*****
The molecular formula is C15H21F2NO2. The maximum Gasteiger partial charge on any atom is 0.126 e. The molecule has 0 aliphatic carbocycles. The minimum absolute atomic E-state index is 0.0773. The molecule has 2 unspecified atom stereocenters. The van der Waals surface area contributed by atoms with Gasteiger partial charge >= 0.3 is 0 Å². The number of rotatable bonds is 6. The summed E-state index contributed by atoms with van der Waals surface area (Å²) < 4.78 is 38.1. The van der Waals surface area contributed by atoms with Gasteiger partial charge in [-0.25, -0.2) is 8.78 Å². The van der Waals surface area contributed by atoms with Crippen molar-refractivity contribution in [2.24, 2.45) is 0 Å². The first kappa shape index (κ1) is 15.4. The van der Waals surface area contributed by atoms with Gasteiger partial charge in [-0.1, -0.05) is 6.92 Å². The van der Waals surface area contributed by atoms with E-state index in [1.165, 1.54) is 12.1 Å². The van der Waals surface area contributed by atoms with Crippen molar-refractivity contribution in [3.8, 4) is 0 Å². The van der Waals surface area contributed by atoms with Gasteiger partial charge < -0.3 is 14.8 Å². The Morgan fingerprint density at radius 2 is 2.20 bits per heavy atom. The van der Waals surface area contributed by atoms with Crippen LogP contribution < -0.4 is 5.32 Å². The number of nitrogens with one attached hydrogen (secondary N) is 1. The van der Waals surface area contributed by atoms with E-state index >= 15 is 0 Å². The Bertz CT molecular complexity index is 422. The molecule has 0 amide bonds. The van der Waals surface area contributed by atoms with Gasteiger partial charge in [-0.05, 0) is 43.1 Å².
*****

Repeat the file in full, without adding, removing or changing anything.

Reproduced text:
The molecular formula is C15H21F2NO2. The maximum Gasteiger partial charge on any atom is 0.126 e. The molecule has 0 aliphatic carbocycles. The minimum absolute atomic E-state index is 0.0773. The molecule has 2 unspecified atom stereocenters. The van der Waals surface area contributed by atoms with Gasteiger partial charge >= 0.3 is 0 Å². The number of rotatable bonds is 6. The summed E-state index contributed by atoms with van der Waals surface area (Å²) < 4.78 is 38.1. The van der Waals surface area contributed by atoms with Gasteiger partial charge in [-0.25, -0.2) is 8.78 Å². The van der Waals surface area contributed by atoms with Crippen molar-refractivity contribution in [2.24, 2.45) is 0 Å². The first kappa shape index (κ1) is 15.4. The van der Waals surface area contributed by atoms with Gasteiger partial charge in [-0.1, -0.05) is 6.92 Å². The van der Waals surface area contributed by atoms with E-state index in [1.165, 1.54) is 12.1 Å². The van der Waals surface area contributed by atoms with Crippen molar-refractivity contribution in [3.8, 4) is 0 Å². The van der Waals surface area contributed by atoms with Gasteiger partial charge < -0.3 is 14.8 Å². The Morgan fingerprint density at radius 2 is 2.20 bits per heavy atom. The van der Waals surface area contributed by atoms with Crippen LogP contribution < -0.4 is 5.32 Å². The number of nitrogens with one attached hydrogen (secondary N) is 1. The van der Waals surface area contributed by atoms with E-state index >= 15 is 0 Å². The Bertz CT molecular complexity index is 422. The molecule has 0 amide bonds. The van der Waals surface area contributed by atoms with Gasteiger partial charge in [-0.05, 0) is 43.1 Å².